Orcas: Some Interesting Facts About Killer Whales


Probably the cutest-looking dolphins among their relatives, orcas are interesting marine mammals to know about. Also known as killer whales, orcas have a distinctive appearance of a large black body with white undersides along with white patches above and behind their eye. Despite the fact that their nickname is killer whales, orcas actually belong to the dolphin family but with a scary twist. You can find these ferocious dolphins in the seas and oceans in most coastal countries. There are many more things to know about them, so let’s take a look.

1Why Are They Called Killer Whales?

A bit about them, killer whales are on top of the food chain which means no animals prey on them. Back in the old days, whalers called them “whale killers” but the name got flipped around to “killer whales” instead. Their nickname is so well-chosen based on their ability to take down large marine animals that are even bigger than them. The trick is they use their massive teeth that can grow up to 10 centimeters long to hunt. Each killer whale has around 45 of those long teeth which are shaped for ripping and tearing prey. With those teeth, killer whales can get pretty much almost any animals they find in the sea. No doubt why these larges dolphins are one of the world’s most powerful predators.

2What Do They Eat?

Since they are on top of the food chain, their menu consists of everything. Their daily diet includes walrus, seal, sea lion, penguin, squid, sea turtle, shark, and of course, whales. They are known to grab seals who are chilling on the ice right into the sea. Depending on the season and where they are, what they eat are always different from one another. An average-sized orca may eat about 227 kilograms of food a day, so any food that can meet that amount will do.

Usually, orcas hunt in pods (family groups) that consist of members up to 40. There are two types of pods such as resident pods and transient pods, and each pod has different preferences and hunting methods. Resident pods prefer fish while transient pods hunt marine mammals instead. In either type, all pods use effective and cooperative hunting techniques that are similar to the behavior of wolf packs. Sometimes a pod of whales will join forces to surround a larger mammal like the blue whale. All of them will chase, bite, and wear their prey down till it becomes weak enough for them to feast on.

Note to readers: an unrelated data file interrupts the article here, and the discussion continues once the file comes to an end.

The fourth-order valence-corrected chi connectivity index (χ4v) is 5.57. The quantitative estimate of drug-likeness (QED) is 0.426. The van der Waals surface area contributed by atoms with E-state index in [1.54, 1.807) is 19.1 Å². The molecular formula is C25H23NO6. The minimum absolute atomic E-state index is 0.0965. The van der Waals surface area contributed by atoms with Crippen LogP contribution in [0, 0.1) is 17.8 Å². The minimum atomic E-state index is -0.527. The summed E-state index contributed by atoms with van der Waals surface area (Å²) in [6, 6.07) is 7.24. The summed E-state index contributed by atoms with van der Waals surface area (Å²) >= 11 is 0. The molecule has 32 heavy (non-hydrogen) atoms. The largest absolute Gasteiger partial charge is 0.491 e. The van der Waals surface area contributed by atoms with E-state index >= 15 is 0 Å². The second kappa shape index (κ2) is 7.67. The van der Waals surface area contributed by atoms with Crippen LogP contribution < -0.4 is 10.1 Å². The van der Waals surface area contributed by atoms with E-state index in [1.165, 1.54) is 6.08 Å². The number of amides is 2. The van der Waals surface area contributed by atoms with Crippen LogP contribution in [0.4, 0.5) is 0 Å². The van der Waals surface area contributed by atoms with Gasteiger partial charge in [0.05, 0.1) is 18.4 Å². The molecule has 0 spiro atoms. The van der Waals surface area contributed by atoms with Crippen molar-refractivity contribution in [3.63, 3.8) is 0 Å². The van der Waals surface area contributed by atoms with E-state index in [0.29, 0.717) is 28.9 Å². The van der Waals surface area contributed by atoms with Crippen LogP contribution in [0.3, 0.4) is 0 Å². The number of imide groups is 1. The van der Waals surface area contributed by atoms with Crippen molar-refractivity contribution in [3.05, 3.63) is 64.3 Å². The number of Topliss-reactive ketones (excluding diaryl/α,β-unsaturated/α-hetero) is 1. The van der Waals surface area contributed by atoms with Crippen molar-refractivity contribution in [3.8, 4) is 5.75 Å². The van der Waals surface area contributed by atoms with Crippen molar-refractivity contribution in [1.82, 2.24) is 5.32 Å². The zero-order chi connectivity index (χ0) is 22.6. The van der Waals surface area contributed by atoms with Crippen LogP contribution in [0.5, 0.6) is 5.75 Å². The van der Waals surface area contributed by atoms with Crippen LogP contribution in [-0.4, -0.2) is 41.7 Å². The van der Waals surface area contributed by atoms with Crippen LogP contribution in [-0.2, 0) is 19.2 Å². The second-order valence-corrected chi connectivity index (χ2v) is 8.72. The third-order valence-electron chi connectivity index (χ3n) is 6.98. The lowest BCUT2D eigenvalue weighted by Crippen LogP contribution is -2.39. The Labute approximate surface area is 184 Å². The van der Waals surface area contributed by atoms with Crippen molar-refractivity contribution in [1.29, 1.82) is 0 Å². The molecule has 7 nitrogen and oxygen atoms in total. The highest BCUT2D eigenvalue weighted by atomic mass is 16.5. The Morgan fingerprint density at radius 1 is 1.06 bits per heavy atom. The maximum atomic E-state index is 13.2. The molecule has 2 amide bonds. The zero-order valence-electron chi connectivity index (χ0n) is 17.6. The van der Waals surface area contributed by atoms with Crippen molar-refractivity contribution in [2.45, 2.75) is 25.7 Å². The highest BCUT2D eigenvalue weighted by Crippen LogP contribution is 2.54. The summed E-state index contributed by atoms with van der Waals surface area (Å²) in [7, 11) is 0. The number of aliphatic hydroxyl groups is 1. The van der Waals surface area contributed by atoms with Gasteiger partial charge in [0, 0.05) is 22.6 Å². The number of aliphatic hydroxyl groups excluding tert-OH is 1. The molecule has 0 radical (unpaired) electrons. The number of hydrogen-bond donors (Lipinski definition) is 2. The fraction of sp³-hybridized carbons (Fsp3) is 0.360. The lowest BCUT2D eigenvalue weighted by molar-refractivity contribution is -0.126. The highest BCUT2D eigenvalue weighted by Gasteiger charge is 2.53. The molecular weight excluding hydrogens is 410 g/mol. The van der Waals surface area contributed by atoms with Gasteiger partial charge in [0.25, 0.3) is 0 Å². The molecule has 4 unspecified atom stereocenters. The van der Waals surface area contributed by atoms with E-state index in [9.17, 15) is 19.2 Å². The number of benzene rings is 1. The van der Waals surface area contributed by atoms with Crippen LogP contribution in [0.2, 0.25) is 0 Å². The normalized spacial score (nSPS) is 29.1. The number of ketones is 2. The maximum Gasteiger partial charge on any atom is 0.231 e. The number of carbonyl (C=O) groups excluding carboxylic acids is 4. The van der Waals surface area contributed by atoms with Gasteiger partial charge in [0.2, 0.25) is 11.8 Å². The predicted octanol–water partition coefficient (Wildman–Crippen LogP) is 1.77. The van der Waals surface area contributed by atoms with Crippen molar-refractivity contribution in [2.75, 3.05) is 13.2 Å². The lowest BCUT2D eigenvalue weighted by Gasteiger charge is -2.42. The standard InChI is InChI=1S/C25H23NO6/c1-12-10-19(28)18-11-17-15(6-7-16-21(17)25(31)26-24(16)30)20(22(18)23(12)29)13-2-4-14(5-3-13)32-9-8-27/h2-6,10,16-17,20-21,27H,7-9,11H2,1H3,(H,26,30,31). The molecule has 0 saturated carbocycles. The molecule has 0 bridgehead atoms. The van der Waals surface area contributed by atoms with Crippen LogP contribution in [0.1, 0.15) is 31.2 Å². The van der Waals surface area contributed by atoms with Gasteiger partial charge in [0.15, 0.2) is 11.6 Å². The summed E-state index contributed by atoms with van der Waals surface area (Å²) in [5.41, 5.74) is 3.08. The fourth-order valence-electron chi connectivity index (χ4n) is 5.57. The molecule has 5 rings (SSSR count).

Fun Fact: A killer whale can swallow a small sea lion or seal whole without the need or chewing at all.

3What Is A Pod?

image: picryl

A pod refers to a group of orcas together that usually consists of a mature female, her adult offspring, and her daughter’s offspring. An orca pod can be as large as 40 members, and the oldest female often leads the group. A female killer whale will give birth in every three to ten years to only one offspring at a time. A baby orca is called a calf, and the mother will nurse the calf for up to two years. If the bond weakens, the young will go their own way but the juveniles stay in the pod their entire life in some cases.

4Do They Have Natural Predators?

Orcas are apex predators, and they are on top of the oceanic food chain so they have no natural predators. Even humans do not usually include killer whales in the whaling industry due to some reasons. First is their speed, orcas are very fast swimmers and they can swim up to 54 kilometers per hour. Plus, they can dive deep into the oceans as well which makes it even more difficult to catch them. Another thing is their streamlined bodies that don’t provide much oil the way whalers want. It would take 21 killer whales to produce the same amount of oil as one sperm whale. So to cut things short, orcas can freely hunt other oceanic creatures with zero fear of being hunted at all.

5How Do They Communicate?

image: hippopx

Orcas are smart and social animals, they are dolphins so they are very intelligent. Just like their relatives, orcas make a wide variety of communicative sounds especially echolocation to talk to each other and hunt. They will make a sound that travels underwater until they encounter objects then bounce back. As the sound wave comes back, the orcas will be able to detect the location, size, and shape of that object. If that is food, then voila dinner is served. If that is an orca, they will just say hi and go back to their business. How cool is that, right?

6Do They Sleep Like Dolphins?

image: newsweek

As a matter of fact, yes. Orcas are cetaceans; therefore, they have the ability to rest one side of their brain. That means the side that is awake has to regulate breathing and prevent drowning while the other side takes a nap. More than that, they only close one eye when they sleep so that they can rest without losing consciousness. When sleeping, orcas swim very slowly and steadily close to the surface. So if you see an orca with one eye open, that means you are looking at a sleeping orca.

7Do They Attack Humans?

image: stretchdog

Orcas don’t generally attack people in the wild, and we don’t know exactly why. One theory says that because the wetsuit makes us effectively invisible to an orca’s sonar. However, orcas behave differently in captivity, mainly in zoos and aquariums. There was this orca named Tilikum who was involved with the deaths of three people on separate occasions in Sea World. Other than that, there are no more other human deaths caused by orcas recorded at all.

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